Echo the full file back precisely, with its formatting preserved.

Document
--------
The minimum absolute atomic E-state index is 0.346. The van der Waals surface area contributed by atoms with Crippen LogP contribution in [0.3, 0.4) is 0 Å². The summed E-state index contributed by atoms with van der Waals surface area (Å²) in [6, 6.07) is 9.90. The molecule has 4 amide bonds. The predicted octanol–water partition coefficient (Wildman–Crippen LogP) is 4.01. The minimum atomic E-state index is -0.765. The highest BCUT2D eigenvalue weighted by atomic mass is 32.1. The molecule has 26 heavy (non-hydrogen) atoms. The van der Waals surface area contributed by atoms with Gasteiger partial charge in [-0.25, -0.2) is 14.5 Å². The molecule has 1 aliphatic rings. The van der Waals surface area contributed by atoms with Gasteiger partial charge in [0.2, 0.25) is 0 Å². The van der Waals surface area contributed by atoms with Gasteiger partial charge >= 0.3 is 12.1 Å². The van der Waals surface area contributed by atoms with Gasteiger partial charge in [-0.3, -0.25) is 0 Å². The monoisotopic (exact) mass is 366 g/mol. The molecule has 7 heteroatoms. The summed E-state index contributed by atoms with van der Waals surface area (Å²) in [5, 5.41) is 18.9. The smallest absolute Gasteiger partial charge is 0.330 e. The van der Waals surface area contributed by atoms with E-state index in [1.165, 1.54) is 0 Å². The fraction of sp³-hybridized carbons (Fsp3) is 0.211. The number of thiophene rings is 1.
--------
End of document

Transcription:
The minimum absolute atomic E-state index is 0.346. The van der Waals surface area contributed by atoms with Crippen LogP contribution in [0.3, 0.4) is 0 Å². The summed E-state index contributed by atoms with van der Waals surface area (Å²) in [6, 6.07) is 9.90. The molecule has 4 amide bonds. The predicted octanol–water partition coefficient (Wildman–Crippen LogP) is 4.01. The minimum atomic E-state index is -0.765. The highest BCUT2D eigenvalue weighted by atomic mass is 32.1. The molecule has 26 heavy (non-hydrogen) atoms. The van der Waals surface area contributed by atoms with Gasteiger partial charge in [-0.25, -0.2) is 14.5 Å². The molecule has 1 aliphatic rings. The van der Waals surface area contributed by atoms with Gasteiger partial charge in [0.2, 0.25) is 0 Å². The van der Waals surface area contributed by atoms with Gasteiger partial charge >= 0.3 is 12.1 Å². The van der Waals surface area contributed by atoms with Gasteiger partial charge in [-0.3, -0.25) is 0 Å². The monoisotopic (exact) mass is 366 g/mol. The molecule has 7 heteroatoms. The summed E-state index contributed by atoms with van der Waals surface area (Å²) in [5, 5.41) is 18.9. The smallest absolute Gasteiger partial charge is 0.330 e. The van der Waals surface area contributed by atoms with E-state index in [1.165, 1.54) is 0 Å². The fraction of sp³-hybridized carbons (Fsp3) is 0.211. The number of thiophene rings is 1.